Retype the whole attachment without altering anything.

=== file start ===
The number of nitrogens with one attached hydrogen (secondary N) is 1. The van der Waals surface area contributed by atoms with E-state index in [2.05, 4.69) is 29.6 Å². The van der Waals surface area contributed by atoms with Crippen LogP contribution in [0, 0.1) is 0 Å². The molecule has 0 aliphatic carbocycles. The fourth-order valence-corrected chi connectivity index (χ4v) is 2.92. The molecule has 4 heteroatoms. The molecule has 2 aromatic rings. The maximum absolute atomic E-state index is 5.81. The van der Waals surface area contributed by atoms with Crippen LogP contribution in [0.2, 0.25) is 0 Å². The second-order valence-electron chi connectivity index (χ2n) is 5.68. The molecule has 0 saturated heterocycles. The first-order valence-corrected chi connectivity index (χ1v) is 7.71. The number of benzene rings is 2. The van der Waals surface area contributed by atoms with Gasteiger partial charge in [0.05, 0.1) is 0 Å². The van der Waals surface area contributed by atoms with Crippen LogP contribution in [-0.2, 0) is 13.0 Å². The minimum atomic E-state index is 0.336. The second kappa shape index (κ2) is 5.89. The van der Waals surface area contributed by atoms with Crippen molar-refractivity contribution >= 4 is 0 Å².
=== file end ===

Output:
The number of nitrogens with one attached hydrogen (secondary N) is 1. The van der Waals surface area contributed by atoms with E-state index in [2.05, 4.69) is 29.6 Å². The van der Waals surface area contributed by atoms with Crippen LogP contribution in [0, 0.1) is 0 Å². The molecule has 0 aliphatic carbocycles. The fourth-order valence-corrected chi connectivity index (χ4v) is 2.92. The molecule has 4 heteroatoms. The molecule has 2 aromatic rings. The maximum absolute atomic E-state index is 5.81. The van der Waals surface area contributed by atoms with Crippen LogP contribution in [0.2, 0.25) is 0 Å². The second-order valence-electron chi connectivity index (χ2n) is 5.68. The molecule has 0 saturated heterocycles. The first-order valence-corrected chi connectivity index (χ1v) is 7.71. The number of benzene rings is 2. The van der Waals surface area contributed by atoms with Gasteiger partial charge in [0.05, 0.1) is 0 Å². The van der Waals surface area contributed by atoms with Crippen LogP contribution in [-0.2, 0) is 13.0 Å². The minimum atomic E-state index is 0.336. The second kappa shape index (κ2) is 5.89. The van der Waals surface area contributed by atoms with Crippen molar-refractivity contribution >= 4 is 0 Å².